Antibodies and Pharmacologic Reagents—Antibodies to Akt, p-Akt (Ser473) (Cell Signaling, Danvers, MA), hemagglutinin tag (Covance, Inc., Berkeley, CA), Myc tag and monoclonal (mouse) AR (BD Biosciences), T7 tag (Novagen, Madison, WI), polyclonal AR (PG21, Upstate Biotechnology, Lake Placid, NY; C-19, Santa Cruz Biotechnology, Santa Cruz, CA), and Cy3- or Cy5-labeled secondary antibody (Jackson ImmunoResearch, West Grove, PA) were purchased. Purified Akt1 was from Upstate Biotechnology. FITC-labeled cholera toxin B subunit (FITC-CTB) and OptiPrep density gradient solution were from Sigma. SuperSignal was from Pierce Chemical Co. Alexa Fluor 594-conjugated cholera toxin B subunit and Lipofectamine 2000 were from Invitrogen. R1881 was from PerkinElmer Life Sciences. LY294002 was from Calbiochem. Bicalutamide (Casodex) was provided by Dr. Leland Chung (Emory University, Atlanta, GA).
Western Blotting and Immunoprecipitations—Cell fractionations were performed according to published methods (
). Cell lysates were prepared in lysis buffer (20 mm HEPES, pH 7.4, 150 mm NaCl, 0.5% Nonidet P-40, 1 mm EDTA, and complete protease inhibitors or phosphatase inhibitor, 1 mm sodium orthovanadate). Protein concentrations were determined by standard methods (Bio-Rad). For immunoprecipitation, cleared protein lysates were incubated with an appropriate antibody overnight at 4 °C. Antibody-antigen complexes were collected on Protein A- or G-Sepharose, and immune complexes were washed three times with lysis buffer. Immunoprecipitates were resolved by SDS-PAGE, transferred to nitrocellulose membranes, and blocked either with PBST (0.1% Tween 20) containing 5% (w/v) skim milk powder (pan-specific antibodies) or PBST containing 5% BSA (Sigma) (phospho-specific antibodies). Following incubation with primary antibodies, membranes were incubated with species-specific secondary antibodies, and proteins were visualized using the SuperSignal chemiluminescence system and exposure of membranes to film.
Cell Cultures and Transfections—RPMI medium was used for LNCaP, and Dulbecco's modified Eagle's medium was used for HEK 293 and COS cells. All media were supplemented with 10% fetal bovine serum and 1% penicillin/streptomycin, and cells were incubated at 37 °C and 5% CO2. Where appropriate, complete serum-free RPMI medium was used in all experimental conditions. Cell transfections were performed using Lipofectamine 2000 according to the manufacturer's instructions with some modifications. Stable transfections were performed as described (
Density Gradient Analysis and Cholesterol Measurement—Monolayer cells treated with androgen (R1881) or vehicle (EtOH) for 10 min were washed with PBS, followed by lysis in TNET buffer (50 mm Tris-HCl, pH 7.4, 150 mm NaCl, 5 mm EDTA, 1 mm EGTA, 1 mm sodium orthovanadate, sodium pyrophosphate, 1% Triton X-100, and complete protease inhibitors). Cell lysis was performed on ice for 30 min. Lysates were passed through a 21-gauge syringe 12 times to break up the DNA. Lysates were cleared by (3000 × g) centrifugation at 4 °C for 10 min. Ice-cold OptiPrep reagent was added to cleared lysates to obtain 40% OptiPrep/sample mixture in a 1-ml volume. The samples were placed at the bottom of ultracentrifuge tubes, and then layered with 30, 20, 10, and 5% OptiPrep solution, 1 ml each. OptiPrep solutions were prepared in TNET buffer. Samples were centrifuged at 48,000 × g for 18 h using a swinging bucket rotor (MLS-50). Fractions were collected from the top. To measure cholesterol content, cholesterol was extracted adding equal volumes of phenol into sample (1:1 ratio), mixed, and centrifuged. The bottom phase was collected; phenol extractions were repeated three times, and the final extracts were washed two times with water. Cholesterol extracts were obtained by removing phenol in a SpeedVac (SPD1010, Thermo Savant). The cholesterol pellet was eluted with cholesterol reagent (Thermo Scientific, Inc.). Cholesterol content (pink color) was determined at A490 nm).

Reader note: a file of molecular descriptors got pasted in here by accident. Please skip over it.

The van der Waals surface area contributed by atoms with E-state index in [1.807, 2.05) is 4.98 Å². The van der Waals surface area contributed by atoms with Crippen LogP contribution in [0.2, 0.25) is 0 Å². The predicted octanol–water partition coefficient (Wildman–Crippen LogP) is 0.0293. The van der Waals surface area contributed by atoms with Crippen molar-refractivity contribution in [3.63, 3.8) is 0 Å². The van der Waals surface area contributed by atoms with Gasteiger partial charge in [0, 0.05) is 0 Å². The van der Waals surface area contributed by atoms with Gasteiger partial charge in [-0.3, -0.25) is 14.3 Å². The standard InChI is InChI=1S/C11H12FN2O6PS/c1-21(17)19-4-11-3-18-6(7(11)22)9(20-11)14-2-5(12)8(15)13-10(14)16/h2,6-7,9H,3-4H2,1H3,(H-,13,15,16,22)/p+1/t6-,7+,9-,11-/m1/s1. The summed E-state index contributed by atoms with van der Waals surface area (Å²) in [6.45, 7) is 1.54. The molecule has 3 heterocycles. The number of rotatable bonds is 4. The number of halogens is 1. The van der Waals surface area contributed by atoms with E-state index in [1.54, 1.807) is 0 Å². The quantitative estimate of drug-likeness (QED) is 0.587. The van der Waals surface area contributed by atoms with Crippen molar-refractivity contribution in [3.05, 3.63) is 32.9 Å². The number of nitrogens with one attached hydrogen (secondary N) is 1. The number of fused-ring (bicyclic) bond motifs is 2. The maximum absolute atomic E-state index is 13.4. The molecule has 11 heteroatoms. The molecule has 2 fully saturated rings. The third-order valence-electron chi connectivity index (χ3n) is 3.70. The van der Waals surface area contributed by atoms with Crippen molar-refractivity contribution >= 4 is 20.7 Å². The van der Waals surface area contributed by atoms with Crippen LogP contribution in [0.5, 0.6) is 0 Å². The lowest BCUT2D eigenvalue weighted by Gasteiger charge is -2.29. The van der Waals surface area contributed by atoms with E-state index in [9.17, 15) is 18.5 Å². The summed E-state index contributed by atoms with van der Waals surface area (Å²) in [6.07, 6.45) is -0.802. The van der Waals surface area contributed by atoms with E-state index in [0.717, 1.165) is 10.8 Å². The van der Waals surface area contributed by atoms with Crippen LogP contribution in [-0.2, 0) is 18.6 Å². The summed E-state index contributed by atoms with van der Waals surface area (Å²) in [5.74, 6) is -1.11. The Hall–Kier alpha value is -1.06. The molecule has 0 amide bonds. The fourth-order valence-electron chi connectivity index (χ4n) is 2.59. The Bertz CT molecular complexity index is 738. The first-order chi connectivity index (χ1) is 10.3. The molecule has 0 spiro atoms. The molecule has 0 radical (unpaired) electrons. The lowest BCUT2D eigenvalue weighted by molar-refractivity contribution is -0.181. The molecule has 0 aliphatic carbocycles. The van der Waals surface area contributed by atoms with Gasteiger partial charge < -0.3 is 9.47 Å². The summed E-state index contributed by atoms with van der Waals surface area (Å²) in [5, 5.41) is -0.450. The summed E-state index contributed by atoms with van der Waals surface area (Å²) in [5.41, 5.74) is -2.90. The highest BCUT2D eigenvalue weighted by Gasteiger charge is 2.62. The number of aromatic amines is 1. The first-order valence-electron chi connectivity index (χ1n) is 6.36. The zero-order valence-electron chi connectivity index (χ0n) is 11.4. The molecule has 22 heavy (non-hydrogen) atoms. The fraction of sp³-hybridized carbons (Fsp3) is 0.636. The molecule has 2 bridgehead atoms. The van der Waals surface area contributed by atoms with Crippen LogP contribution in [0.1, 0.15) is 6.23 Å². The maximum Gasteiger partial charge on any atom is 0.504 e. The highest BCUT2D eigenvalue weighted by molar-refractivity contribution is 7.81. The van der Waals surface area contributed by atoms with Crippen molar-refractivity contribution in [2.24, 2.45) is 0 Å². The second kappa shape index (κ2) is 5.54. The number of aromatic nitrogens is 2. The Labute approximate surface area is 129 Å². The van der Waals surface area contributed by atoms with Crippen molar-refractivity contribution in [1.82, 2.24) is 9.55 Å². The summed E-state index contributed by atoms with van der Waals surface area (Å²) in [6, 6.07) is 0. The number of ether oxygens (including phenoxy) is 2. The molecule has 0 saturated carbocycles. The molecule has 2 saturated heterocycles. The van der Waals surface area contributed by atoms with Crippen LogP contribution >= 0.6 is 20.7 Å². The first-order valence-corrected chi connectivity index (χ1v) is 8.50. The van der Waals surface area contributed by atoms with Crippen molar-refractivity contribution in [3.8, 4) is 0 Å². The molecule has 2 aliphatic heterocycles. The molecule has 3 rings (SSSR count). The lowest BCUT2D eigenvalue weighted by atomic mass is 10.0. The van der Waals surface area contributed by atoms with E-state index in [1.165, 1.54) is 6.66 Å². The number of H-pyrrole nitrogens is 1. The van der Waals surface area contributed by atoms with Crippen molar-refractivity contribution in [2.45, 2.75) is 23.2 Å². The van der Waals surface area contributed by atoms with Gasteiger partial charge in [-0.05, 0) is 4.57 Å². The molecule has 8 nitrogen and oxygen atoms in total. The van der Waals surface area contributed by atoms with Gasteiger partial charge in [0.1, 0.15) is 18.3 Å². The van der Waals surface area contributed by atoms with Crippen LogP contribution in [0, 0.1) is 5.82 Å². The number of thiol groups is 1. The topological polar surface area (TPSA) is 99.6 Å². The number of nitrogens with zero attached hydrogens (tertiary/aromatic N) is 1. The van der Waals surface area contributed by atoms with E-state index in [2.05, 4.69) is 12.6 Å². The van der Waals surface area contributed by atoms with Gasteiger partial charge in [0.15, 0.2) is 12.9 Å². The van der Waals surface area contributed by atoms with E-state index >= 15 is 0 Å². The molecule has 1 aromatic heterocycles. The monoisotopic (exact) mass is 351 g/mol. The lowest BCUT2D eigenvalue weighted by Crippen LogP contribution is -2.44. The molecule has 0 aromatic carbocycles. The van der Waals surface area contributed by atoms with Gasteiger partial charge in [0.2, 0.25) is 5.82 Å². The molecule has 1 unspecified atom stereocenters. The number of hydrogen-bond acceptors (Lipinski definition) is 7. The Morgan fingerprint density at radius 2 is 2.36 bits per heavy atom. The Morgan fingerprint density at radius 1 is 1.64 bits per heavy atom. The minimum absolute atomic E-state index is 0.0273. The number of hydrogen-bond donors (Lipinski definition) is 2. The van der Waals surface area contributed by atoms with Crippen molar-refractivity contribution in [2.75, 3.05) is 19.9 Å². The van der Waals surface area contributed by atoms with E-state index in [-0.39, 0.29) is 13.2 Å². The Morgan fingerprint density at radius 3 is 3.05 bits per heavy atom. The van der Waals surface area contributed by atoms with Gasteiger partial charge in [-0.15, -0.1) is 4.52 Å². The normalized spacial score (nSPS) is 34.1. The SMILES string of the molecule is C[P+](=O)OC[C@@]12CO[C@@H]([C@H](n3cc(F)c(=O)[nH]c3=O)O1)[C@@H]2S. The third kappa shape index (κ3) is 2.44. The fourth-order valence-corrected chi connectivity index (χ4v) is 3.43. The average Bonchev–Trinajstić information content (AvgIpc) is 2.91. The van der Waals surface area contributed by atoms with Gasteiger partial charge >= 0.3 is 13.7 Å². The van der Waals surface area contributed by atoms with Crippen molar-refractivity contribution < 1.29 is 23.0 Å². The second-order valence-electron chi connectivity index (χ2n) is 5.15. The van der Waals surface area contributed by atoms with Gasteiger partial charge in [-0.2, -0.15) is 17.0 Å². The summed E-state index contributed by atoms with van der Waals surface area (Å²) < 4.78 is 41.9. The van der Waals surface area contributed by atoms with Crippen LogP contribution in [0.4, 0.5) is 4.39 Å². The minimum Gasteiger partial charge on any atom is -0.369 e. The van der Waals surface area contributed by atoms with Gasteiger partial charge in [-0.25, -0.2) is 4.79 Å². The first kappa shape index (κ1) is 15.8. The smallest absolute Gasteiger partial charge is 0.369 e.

Immunocytochemistry and Microscopy—LNCaP, COS, or HEK 293 cells were plated on 8-well tissue culture slides (BD Biosciences) at 70% confluence. Individual wells were transfected with either 100 ng of pcDNA3-hAR or p/m-hAR. In a separate experiment, LNCaP cells were also plated on 8-well tissue culture chamber slides at 70% confluence. Following transfection, cells were starved 24 h and incubated with 1 nm R1881 for 10 min where appropriate. Cells were labeled in serum-free growth media at 4 °C for 30 min with 20 ng/ml of FITC- or 10 ng/ml Alexa Fluor 594-CTB to visualize lipid rafts. Cells were fixed in 3% paraformaldehyde for 30 min at room temperature, washed in PBS, and incubated with anti-phospho-Akt1 (Ser473) antibody (1:100 dilutions) followed by goat anti-rabbit Cy3 antibody (1:1000 dilutions). Sequential labeling with anti-AR monoclonal antibody diluted at 1:100 and Cy5 goat anti-mouse diluted at 1:2000 was used to detect AR. Nuclei were visualized with 4′, 6-diamidino-2-phenylindole containing mounting media (Vector Laboratories, Inc., Burlingame, CA). Cells were imaged at ×63 with a Plan-Apochromat oil immersion lens on either an Axioplan 2 Apotome epifluorescence microscope (Zeiss, Germany) equipped with Axiovision 4.4 and 4.5 software or an LSM 510 confocal microscope (Zeiss) with LSM 510 Browser software.